Monkeying around at DADA’s Gallery Hop
When Peter Tork of the Monkees died in February of this year, at the age of 77, the New York Times obituary didn’t mention his ties to North Carolina and the Triad region. The Monkees were hugely popular in the late-’60s, starring in their own T.V. show and releasing hit records. Tork left the Monkees, initially in 1969, though the band and its members reunited for tours and events starting in the 1980s. But Tork, who lived most of his life in California and Connecticut, had also spent a lot of time in Winston-Salem and Clemmons over the years, working with musicians and business professionals from the area. He was managed, from around 2005 to 2008, by Marilyn Ingram, who also performed and toured with him during some of that time. Ingram, the president of the Downtown Arts District Association of Winston-Salem, is helping to coordinate Dancing In The Streets: A Tribute To Peter Tork, an event that will honor and celebrate Tork’s life and career.
His time in the Monkees created a lifelong legacy for Tork, and it was one he was proud of. His role in the band, particularly the character he played on the T.V. show, meant that, on one level, Tork also needed to reassert his musicianship, artistry and intelligence to differentiate the real-life Peter Tork from the one known to fans.
“My public life began and ended with the Monkees,” he once told an interviewer.
He was cast as the innocent airhead beatnik, a loveable clown. And the show was sort of a mix of the Marx Brothers and Laugh-In, taking ‘60s-era grooviness and making it something acceptable for the after-school crowd. They popularized a certain strain of the counterculture and made it seem harmless, at a time when beads, shaggy hair, sandals, protests, Eastern religion and psychedelic drugs were frightening or alarming a subset of American society. (Though, doing his part to raise eyebrows, Tork once wore an “Orgy Organizer” button during a photo shoot for a teen magazine in the ‘60s.)
Tork was an entertainer, but he was also a classically trained musician and a brilliant guy. (Watch some older interviews with him, where he routinely swerves fluidly from talking about pop culture to discussing capitalism, global resources, competition, religion, greed and other big-time subjects.) He might have been a real ham, but he was serious about the business of bringing people together through music.
The Monkees were much maligned at the time for not playing their own instruments or writing all their own material, something that was true, in varying degrees, of a lot of stars of the era, from the Byrds to Glen Campbell. In fact, Tork, in addition to singing, playing bass and guitar, also played piano and banjo on some of the Monkees recordings. And the Monkees went on to surprise doubters by making albums that had their own creative stamp.
In their way, the Monkees anticipated the era of the boy band, a hand-picked assemblage of music and stage talent designed to resonate with audiences and to harness the fan fervor of the moment.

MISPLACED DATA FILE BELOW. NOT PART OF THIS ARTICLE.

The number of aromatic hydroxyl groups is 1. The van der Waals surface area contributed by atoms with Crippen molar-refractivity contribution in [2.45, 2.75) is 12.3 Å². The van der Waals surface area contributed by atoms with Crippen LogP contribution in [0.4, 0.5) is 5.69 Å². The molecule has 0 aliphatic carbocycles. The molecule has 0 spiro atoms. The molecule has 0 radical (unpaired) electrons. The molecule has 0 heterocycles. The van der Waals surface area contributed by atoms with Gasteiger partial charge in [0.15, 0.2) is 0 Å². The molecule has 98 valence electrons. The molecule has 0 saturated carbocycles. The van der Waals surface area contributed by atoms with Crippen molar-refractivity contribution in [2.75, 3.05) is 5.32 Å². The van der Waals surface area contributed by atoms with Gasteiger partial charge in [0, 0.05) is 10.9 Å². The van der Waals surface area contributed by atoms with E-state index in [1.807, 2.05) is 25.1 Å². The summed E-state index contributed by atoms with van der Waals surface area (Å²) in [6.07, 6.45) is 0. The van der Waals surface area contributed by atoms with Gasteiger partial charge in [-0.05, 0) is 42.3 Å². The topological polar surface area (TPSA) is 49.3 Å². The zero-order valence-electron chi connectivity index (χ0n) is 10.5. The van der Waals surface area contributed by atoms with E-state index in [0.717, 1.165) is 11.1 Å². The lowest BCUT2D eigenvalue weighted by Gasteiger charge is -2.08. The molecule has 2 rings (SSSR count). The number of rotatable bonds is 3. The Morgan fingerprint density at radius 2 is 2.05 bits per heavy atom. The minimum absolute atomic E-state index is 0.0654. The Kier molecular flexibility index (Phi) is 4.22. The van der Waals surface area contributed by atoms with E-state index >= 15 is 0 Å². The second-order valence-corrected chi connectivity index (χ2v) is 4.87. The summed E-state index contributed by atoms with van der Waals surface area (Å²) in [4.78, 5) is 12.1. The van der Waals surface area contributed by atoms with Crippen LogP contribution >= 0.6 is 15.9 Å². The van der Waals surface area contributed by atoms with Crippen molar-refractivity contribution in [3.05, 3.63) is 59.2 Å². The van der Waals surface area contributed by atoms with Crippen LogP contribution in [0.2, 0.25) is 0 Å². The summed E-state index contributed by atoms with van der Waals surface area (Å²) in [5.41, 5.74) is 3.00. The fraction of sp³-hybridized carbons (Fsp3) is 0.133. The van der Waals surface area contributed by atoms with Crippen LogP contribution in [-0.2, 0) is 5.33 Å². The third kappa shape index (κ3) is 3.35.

But the band broke up, and Tork did other things, including being a school teacher, for a time. He also eventually did some T.V. acting and had a short stint as an advice columnist. Music remained a constant, even if he didn’t remain in the public eye.
Tork released his debut solo album, Stranger Things Have Happened, in 1994. He had a band, Shoe Suede Blues, that focused on Chicago blues and other gritty dance styles. They also took other genres and gave them a new spin. As proof of his counter-cultural bonafides, Tork and his bandmates did an old-timey banjo tune, “Bound To Lose,” originally by the Holy Modal Rounders.
“The thing about him that I found, he liked the community of playing together,” said Ingram about Tork and his fondness for performing to all kinds of audiences. In that way, Tork was a real product of the folk revival, embracing American music — from the cities, from the country, from different cultural origin points — and enjoying the chance to bond.
Ingram said the Winston-Salem event, which is part of the arts association’s monthly first-Friday Gallery Hop, will be a chance to focus on Tork’s non-Monkees career. There will be yoga (Tork was a practitioner), singing, dark chocolate (Tork was a fan), children’s events, a scavenger hunt, theater sketches, visual art, and more. Ingram will showcase some of the memorabilia from Tork’s career, items — film footage, posters, articles, and more — that she gathered in her capacity as his manager and collaborator. She expects the evening will culminate in a sing-along.
“I think he’d love it,” Ingram said. “He liked people to just play music.”
John Adamian lives in Winston-Salem, and his writing has appeared in Wired, The Believer, Relix, Arthur, Modern Farmer, the Hartford Courant and numerous other publications.
Dancing In The Streets: A Tribute to Peter Tork will take place on Friday, May 3, from 7 – 10 p.m. in the Downtown Arts District, Winston-Salem.